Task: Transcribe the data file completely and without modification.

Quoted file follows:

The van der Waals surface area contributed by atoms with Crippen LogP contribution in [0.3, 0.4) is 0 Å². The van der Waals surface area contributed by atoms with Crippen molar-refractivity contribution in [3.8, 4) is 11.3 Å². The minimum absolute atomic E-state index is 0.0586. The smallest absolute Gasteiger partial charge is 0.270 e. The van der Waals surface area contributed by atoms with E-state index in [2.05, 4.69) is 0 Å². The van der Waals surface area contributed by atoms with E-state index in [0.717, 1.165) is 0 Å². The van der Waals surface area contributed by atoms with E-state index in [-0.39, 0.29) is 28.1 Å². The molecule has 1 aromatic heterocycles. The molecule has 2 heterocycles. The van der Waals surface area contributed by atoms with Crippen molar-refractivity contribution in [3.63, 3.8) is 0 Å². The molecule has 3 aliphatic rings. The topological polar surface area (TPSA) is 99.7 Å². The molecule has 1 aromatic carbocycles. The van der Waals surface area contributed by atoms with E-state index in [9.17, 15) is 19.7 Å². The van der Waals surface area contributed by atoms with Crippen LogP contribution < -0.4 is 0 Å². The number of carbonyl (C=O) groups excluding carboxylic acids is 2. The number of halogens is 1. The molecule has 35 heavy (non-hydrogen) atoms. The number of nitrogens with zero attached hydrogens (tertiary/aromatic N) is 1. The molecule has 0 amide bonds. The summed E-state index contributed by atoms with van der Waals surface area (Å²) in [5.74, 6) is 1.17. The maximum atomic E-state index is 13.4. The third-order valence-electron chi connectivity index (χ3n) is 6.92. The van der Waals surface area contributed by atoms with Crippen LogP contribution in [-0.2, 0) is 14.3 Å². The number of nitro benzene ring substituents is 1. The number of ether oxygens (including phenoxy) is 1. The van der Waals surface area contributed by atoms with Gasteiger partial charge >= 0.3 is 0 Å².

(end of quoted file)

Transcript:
The van der Waals surface area contributed by atoms with Crippen LogP contribution in [0.3, 0.4) is 0 Å². The van der Waals surface area contributed by atoms with Crippen molar-refractivity contribution in [3.8, 4) is 11.3 Å². The minimum absolute atomic E-state index is 0.0586. The smallest absolute Gasteiger partial charge is 0.270 e. The van der Waals surface area contributed by atoms with E-state index in [2.05, 4.69) is 0 Å². The van der Waals surface area contributed by atoms with E-state index in [0.717, 1.165) is 0 Å². The van der Waals surface area contributed by atoms with E-state index in [-0.39, 0.29) is 28.1 Å². The molecule has 1 aromatic heterocycles. The molecule has 2 heterocycles. The van der Waals surface area contributed by atoms with Crippen molar-refractivity contribution in [3.63, 3.8) is 0 Å². The molecule has 3 aliphatic rings. The topological polar surface area (TPSA) is 99.7 Å². The molecule has 1 aromatic carbocycles. The van der Waals surface area contributed by atoms with E-state index in [9.17, 15) is 19.7 Å². The van der Waals surface area contributed by atoms with Crippen LogP contribution < -0.4 is 0 Å². The number of carbonyl (C=O) groups excluding carboxylic acids is 2. The number of halogens is 1. The molecule has 35 heavy (non-hydrogen) atoms. The number of nitrogens with zero attached hydrogens (tertiary/aromatic N) is 1. The molecule has 0 amide bonds. The summed E-state index contributed by atoms with van der Waals surface area (Å²) in [5.74, 6) is 1.17. The maximum atomic E-state index is 13.4. The third-order valence-electron chi connectivity index (χ3n) is 6.92. The van der Waals surface area contributed by atoms with Crippen LogP contribution in [-0.2, 0) is 14.3 Å². The number of nitro benzene ring substituents is 1. The number of ether oxygens (including phenoxy) is 1. The van der Waals surface area contributed by atoms with Gasteiger partial charge >= 0.3 is 0 Å².